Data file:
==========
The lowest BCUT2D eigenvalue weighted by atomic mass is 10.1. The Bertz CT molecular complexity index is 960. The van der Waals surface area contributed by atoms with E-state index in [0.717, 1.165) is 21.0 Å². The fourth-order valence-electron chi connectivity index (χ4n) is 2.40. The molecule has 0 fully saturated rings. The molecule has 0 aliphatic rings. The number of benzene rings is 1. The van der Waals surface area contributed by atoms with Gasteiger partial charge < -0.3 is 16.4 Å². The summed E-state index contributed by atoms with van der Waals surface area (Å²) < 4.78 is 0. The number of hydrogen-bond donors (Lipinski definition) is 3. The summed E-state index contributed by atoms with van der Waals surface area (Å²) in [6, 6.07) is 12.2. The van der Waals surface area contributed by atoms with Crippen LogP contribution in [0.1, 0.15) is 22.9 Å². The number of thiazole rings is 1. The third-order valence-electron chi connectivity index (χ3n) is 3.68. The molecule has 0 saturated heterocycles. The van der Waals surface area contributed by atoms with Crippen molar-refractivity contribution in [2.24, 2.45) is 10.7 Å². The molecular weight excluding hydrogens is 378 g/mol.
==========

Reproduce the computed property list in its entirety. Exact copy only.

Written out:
The lowest BCUT2D eigenvalue weighted by atomic mass is 10.1. The Bertz CT molecular complexity index is 960. The van der Waals surface area contributed by atoms with E-state index in [0.717, 1.165) is 21.0 Å². The fourth-order valence-electron chi connectivity index (χ4n) is 2.40. The molecule has 0 fully saturated rings. The molecule has 0 aliphatic rings. The number of benzene rings is 1. The van der Waals surface area contributed by atoms with Gasteiger partial charge < -0.3 is 16.4 Å². The summed E-state index contributed by atoms with van der Waals surface area (Å²) < 4.78 is 0. The number of hydrogen-bond donors (Lipinski definition) is 3. The summed E-state index contributed by atoms with van der Waals surface area (Å²) in [6, 6.07) is 12.2. The van der Waals surface area contributed by atoms with Crippen LogP contribution in [0.1, 0.15) is 22.9 Å². The number of thiazole rings is 1. The third-order valence-electron chi connectivity index (χ3n) is 3.68. The molecule has 0 saturated heterocycles. The van der Waals surface area contributed by atoms with Crippen molar-refractivity contribution in [2.24, 2.45) is 10.7 Å². The molecular weight excluding hydrogens is 378 g/mol.